A major transformation of Conner Street on Detroit’s east side with $3.9 million in new public investments will add widened lanes, new bike lanes, and bus stops.
The investment will support the ongoing transformation of Detroit’s east side with $2.5 billion in new and upgraded plants for future assembly of the next-generation Jeep Grand Cherokee and an all-new, three-row full-size Jeep SUV, along with plug-in hybrid (PHEV) models. It will also support the ongoing assembly of the Dodge Durango.
Nearly 5,000 jobs will be added by FCA in the city of Detroit. The added employment is being supported by a Transportation Economic Development Fund Category A grant of more than $2.8 million at a private/public investment ratio of more than 887-to-one, according to public officials. The fund was enacted in 1987.
Because of the FCA investment and an anticipated increase in traffic on Conner Street, which runs east of the plant, the roadway would have been impacted by transportation and logistical delays due to inadequate road capacity, conflicts with current bike lanes, and poor pavement conditions.
To increase road capacity, lanes will be added through lane reconfiguring and widening portions of the route. Bike lanes will also be reconfigured on the east side of Conner Street. The city will resurface portions of the roads and repair the concrete. The project also includes new bus stops and turnouts.
The city’s commitments in addressing these issues was a significant factor in FCA choosing Detroit for the facilities. The total project cost is about $3.9 million, including $2.8 million in TEDF Category A funding and more than $1 million (28 percent) from the city of Detroit.
Enacted in 1987 and reauthorized in 1993, the TEDF helps finance highway, road, and street projects that are critical to the movement of people and products and getting workers to their jobs, materials to growers and manufacturers, and finished goods to consumers. Its Category A grants provide state funding for public roadway improvements that allow road agencies to respond to the transportation needs of expanding companies.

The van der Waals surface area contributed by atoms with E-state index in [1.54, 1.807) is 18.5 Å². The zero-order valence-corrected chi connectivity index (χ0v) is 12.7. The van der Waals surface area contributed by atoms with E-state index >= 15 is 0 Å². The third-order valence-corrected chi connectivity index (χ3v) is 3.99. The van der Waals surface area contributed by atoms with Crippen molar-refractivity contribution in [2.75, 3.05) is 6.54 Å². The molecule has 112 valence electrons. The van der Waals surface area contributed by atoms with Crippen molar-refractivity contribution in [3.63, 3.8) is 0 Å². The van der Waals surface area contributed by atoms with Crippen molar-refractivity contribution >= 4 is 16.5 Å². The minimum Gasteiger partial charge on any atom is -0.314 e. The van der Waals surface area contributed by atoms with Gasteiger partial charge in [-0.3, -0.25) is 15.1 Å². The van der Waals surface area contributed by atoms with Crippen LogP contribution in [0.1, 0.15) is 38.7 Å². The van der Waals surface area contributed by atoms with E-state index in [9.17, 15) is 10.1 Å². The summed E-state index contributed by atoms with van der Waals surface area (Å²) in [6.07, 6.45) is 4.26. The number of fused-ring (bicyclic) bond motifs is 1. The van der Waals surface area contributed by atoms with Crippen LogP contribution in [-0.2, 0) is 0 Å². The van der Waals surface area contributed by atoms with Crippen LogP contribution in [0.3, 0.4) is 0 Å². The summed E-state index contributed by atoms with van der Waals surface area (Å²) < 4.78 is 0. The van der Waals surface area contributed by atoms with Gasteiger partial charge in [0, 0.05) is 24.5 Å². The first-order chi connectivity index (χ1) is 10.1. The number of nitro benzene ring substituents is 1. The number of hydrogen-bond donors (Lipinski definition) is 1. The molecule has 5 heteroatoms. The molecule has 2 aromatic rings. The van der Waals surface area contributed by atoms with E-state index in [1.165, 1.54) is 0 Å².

“FCA appreciates the coordination of efforts between the city of Detroit and MDOT to secure funding for local road improvements that will support the addition of 5,000 new jobs at our Mack and Jefferson North Assembly plants,” says Marc Brazeau, head of logistics-North America at FCA. “We are equally pleased that these improvements will benefit local residents and businesses, as accommodations will be made for bicyclists and pedestrian access to local core services and recreational facilities.”
FCA is converting its Mack Avenue Engine Complex into the future assembly site for its next-generation Jeep Grand Cherokee and an all-new, three-row full-size Jeep SUV, along with plug-in hybrid models. The project will generate a total investment of $1.6 billion and create 3,850 new FCA jobs in Detroit. The new facility will be the first new assembly plant to be built in Detroit in nearly 30 years.
The company also will invest $900 million in its Jefferson North Assembly Plant in Detroit to modernize it for continued production of the Dodge Durango and next generation Jeep Grand Cherokee, creating an additional 1,100 new FCA jobs in the city.
The company decided to locate these two facilities in Michigan after considering production plans at its existing locations in Michigan, Illinois, and Mexico.
For the 2020 DBusiness list of 200-plus dealerships in metro Detroit arranged alphabetically by county and city, and then by dealer, click here.